3. The depth to which the suction-control tube is immersed controls the amount of pressure within the system. The pressure is determined by the physician.
    4. Commercial water-seal units: most popular is Pleur-evac® (Figure 4.12E); lightweight, disposable; functions like a three-bottle system, may be used with or without suction.
  7. Nursing care: without suction
    1. Prepare the unit for use and connect the chest catheter to the drainage tubing.
    2. Examine the entire system to ensure airtightness and absence of obstruction from kinks or dependent loops of tubing.
    3. Note oscillation of the fluid level within the water-seal tube. It will rise on inspiration and fall on expiration due to changes in the intrapleural pressure. If oscillation stops and system is intact, notify physician.
    4. Check the amount, color, and characteristics of the drainage. If drainage ceases and system is not blocked, assess for signs of respiratory distress from fluid/air accumulation.
    5. Always keep drainage system lower than the level of the client's chest.
    6. Keep Vaseline gauze at bedside at all times in case chest tube falls out.
    7. Encourage coughing and deep breathing to facilitate removal of air and drainage from pleural cavity.
    8. Provide ROM exercises.
  8. Nursing care: with suction
    1. Attach suction tubing to suction apparatus, and chest catheter to drainage tubing.
    2. Open suction slowly until a stream of bubbles is seen in the suction chamber. There should be continuous bubbling in this chamber and intermittent bubbling in the water seal. Check for an air leak in the system if bubbling in water seal is constant; notify physician if air leak.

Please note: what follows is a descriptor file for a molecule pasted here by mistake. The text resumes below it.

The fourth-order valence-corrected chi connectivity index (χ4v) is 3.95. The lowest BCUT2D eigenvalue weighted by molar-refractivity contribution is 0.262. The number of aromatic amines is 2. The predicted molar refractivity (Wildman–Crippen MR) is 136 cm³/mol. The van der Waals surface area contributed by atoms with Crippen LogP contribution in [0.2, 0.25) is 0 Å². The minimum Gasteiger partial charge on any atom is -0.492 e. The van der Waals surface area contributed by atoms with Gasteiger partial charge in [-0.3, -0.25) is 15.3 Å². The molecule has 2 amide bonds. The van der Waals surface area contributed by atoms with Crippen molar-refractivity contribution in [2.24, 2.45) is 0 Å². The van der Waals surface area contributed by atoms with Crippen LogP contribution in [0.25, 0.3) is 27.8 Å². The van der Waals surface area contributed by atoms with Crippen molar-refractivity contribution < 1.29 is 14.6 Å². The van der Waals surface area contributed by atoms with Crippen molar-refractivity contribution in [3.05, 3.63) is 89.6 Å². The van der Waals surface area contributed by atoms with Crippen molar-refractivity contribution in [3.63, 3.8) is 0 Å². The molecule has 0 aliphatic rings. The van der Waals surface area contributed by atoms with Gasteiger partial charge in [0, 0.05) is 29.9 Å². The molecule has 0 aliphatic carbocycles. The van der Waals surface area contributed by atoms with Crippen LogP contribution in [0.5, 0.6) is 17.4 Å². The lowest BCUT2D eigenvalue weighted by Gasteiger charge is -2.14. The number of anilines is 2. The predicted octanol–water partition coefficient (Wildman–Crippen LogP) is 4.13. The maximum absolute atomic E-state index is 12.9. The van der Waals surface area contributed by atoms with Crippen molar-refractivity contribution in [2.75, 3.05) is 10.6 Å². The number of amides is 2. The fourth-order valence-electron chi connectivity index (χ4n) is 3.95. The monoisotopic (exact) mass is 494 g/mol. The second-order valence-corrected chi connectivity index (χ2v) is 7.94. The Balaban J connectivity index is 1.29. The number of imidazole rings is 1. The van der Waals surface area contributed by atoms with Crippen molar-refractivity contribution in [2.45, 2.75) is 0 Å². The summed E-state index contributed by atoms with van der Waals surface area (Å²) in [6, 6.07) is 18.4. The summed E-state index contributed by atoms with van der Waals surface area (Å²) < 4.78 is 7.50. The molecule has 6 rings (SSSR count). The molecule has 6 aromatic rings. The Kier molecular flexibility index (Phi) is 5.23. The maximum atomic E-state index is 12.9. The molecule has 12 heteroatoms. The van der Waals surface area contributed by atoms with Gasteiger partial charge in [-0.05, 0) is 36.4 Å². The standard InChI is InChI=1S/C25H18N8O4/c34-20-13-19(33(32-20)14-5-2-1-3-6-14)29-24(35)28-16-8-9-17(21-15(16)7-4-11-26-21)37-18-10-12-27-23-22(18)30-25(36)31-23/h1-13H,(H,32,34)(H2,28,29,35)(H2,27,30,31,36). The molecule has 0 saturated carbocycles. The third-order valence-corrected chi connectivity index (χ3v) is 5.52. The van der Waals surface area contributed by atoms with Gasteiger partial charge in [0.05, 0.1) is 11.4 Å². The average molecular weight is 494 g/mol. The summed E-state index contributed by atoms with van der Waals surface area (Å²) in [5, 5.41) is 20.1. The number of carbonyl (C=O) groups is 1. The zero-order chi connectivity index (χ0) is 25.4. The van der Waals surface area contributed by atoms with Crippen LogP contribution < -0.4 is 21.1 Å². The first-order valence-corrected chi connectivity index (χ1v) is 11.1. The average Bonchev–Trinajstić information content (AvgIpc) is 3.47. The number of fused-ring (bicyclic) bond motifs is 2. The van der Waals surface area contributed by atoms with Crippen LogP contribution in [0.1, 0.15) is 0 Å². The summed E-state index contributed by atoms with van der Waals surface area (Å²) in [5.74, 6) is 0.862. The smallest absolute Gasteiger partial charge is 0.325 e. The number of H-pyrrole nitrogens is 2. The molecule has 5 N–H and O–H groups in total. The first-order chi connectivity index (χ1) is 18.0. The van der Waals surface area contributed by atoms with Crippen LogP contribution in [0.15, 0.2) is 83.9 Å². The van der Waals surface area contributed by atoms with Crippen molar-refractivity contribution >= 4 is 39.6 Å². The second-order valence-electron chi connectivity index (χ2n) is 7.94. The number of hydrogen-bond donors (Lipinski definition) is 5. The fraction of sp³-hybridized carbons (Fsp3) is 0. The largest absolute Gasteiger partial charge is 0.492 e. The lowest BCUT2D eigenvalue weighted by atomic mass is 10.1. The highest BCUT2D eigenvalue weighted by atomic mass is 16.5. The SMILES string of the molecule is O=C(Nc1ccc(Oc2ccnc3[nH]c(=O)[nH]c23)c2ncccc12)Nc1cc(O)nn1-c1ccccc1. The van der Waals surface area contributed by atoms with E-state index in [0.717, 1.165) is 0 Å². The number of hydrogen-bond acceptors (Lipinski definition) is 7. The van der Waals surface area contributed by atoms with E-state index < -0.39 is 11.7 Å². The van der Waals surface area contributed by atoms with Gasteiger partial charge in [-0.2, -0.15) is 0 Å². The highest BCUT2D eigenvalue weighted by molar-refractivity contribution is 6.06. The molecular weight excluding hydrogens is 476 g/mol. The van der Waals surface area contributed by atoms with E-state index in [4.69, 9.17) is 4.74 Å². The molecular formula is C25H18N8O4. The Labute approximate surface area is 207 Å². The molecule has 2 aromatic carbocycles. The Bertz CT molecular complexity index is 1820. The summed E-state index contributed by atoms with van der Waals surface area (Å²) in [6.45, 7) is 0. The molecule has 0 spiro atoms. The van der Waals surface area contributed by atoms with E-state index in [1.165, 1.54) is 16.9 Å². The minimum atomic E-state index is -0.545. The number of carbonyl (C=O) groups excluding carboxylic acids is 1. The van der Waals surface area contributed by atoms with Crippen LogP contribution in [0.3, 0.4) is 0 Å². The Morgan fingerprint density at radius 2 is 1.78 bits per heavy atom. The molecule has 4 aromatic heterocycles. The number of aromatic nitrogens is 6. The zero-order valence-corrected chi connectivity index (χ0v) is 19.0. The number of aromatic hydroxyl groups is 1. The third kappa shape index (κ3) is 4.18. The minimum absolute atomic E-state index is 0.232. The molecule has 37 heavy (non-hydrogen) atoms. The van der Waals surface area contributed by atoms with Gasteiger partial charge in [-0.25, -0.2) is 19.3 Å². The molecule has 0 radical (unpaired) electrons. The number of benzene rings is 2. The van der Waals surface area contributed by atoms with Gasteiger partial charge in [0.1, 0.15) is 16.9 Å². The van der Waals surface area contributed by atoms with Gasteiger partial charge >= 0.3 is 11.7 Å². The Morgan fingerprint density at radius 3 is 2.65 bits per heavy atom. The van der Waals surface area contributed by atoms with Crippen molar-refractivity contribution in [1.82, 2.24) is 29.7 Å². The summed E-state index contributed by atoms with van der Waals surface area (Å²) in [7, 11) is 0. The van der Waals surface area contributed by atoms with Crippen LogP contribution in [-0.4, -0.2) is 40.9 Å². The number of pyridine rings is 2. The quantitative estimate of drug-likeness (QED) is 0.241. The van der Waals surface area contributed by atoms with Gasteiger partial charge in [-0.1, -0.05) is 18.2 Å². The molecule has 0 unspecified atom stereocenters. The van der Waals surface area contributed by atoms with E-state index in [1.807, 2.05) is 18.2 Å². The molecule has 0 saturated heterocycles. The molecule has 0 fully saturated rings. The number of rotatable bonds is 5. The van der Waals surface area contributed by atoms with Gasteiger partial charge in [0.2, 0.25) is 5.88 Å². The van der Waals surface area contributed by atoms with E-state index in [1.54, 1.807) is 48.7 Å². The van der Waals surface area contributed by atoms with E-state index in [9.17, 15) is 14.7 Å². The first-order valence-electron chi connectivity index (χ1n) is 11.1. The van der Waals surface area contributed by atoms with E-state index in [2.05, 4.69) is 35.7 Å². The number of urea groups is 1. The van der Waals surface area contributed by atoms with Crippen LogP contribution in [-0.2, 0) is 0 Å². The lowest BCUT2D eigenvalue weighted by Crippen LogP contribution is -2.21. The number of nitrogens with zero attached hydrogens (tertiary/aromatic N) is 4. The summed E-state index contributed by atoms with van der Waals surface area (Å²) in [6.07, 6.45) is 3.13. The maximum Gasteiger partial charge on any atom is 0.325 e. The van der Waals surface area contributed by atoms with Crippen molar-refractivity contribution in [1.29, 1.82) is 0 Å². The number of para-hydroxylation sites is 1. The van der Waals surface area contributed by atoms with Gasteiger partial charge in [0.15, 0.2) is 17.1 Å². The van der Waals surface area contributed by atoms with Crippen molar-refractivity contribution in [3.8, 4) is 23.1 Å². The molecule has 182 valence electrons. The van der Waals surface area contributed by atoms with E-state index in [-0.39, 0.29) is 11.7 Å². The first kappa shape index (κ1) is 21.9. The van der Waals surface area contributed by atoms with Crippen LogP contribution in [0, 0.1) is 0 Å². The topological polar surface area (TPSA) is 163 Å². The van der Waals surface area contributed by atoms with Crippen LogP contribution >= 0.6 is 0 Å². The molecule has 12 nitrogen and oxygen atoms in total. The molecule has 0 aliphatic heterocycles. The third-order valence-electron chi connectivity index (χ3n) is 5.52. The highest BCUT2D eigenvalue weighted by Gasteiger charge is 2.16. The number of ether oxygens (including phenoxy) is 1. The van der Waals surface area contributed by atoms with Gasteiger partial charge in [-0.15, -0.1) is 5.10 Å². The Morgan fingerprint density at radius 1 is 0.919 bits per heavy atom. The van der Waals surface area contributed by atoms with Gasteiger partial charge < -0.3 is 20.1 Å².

3. Check drainage, keep drainage system below level of client's chest, keep Vaseline gauze at bedside, encourage coughing and deep breathing, and provide ROM exercises as noted above.
  9. Never clamp chest tubes unless a specific order is written by the physician. Clamping the chest tubes of a client with air in the pleural space will cause increased pressure buildup and possible tension pneumothorax.
  10. Removal of the chest tube: instruct the client to perform Valsalva maneuver; apply a Vaseline pressure dressing to the site.
  11. If the water-seal bottle should break, immediately obtain some type of fluid-filled container to create an emergency water seal until a new unit can be obtained.

FIGURE 4.12 Water-seal drainage systems: (a) one-bottle system; (B) two-bottle system without suction; (C) two-bottle system with suction; (D) three-bottle system; (E) Pleur-evac®. Adapted from "You can manage chest tubes confidently," by B. Mims, RN, 48(1), 39-44.



Heimlich Flutter Valve

  1. This disposable valve allows a unidirectional flow of air and fluid from the pleural space into a drainage bag and prevents any reflux of air or fluid. A water-seal drainage system is not necessary.
  2. Controlled suction can be attached if ordered.
  3. The valve is encased in clear plastic, which eliminates the possibility of kinks. Its small size, approximately 7 inches, permits greater mobility.